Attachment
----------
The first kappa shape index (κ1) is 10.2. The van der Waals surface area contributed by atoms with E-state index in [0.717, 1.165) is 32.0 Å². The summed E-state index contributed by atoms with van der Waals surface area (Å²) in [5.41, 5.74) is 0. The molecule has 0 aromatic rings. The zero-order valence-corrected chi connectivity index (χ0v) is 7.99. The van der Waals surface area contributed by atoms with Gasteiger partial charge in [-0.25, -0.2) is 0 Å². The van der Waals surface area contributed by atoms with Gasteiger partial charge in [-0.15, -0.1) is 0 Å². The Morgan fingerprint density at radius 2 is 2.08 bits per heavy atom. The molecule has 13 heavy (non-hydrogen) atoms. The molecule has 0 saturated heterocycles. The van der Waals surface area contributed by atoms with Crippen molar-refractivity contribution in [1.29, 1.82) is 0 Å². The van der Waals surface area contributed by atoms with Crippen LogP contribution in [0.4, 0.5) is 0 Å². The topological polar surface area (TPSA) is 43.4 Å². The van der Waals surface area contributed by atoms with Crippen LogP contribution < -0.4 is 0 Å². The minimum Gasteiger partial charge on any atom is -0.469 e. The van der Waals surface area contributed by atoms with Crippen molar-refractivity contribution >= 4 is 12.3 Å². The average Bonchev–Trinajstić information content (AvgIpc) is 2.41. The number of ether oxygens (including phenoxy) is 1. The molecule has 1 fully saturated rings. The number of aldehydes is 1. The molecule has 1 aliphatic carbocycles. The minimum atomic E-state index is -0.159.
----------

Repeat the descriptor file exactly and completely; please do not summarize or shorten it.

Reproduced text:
The first kappa shape index (κ1) is 10.2. The van der Waals surface area contributed by atoms with E-state index in [0.717, 1.165) is 32.0 Å². The summed E-state index contributed by atoms with van der Waals surface area (Å²) in [5.41, 5.74) is 0. The molecule has 0 aromatic rings. The zero-order valence-corrected chi connectivity index (χ0v) is 7.99. The van der Waals surface area contributed by atoms with Gasteiger partial charge in [-0.25, -0.2) is 0 Å². The van der Waals surface area contributed by atoms with Gasteiger partial charge in [-0.15, -0.1) is 0 Å². The Morgan fingerprint density at radius 2 is 2.08 bits per heavy atom. The molecule has 13 heavy (non-hydrogen) atoms. The molecule has 0 saturated heterocycles. The van der Waals surface area contributed by atoms with Crippen molar-refractivity contribution in [1.29, 1.82) is 0 Å². The van der Waals surface area contributed by atoms with Crippen LogP contribution in [0.4, 0.5) is 0 Å². The topological polar surface area (TPSA) is 43.4 Å². The van der Waals surface area contributed by atoms with Crippen LogP contribution < -0.4 is 0 Å². The minimum Gasteiger partial charge on any atom is -0.469 e. The van der Waals surface area contributed by atoms with Crippen molar-refractivity contribution >= 4 is 12.3 Å². The average Bonchev–Trinajstić information content (AvgIpc) is 2.41. The number of ether oxygens (including phenoxy) is 1. The molecule has 1 fully saturated rings. The number of aldehydes is 1. The molecule has 1 aliphatic carbocycles. The minimum atomic E-state index is -0.159.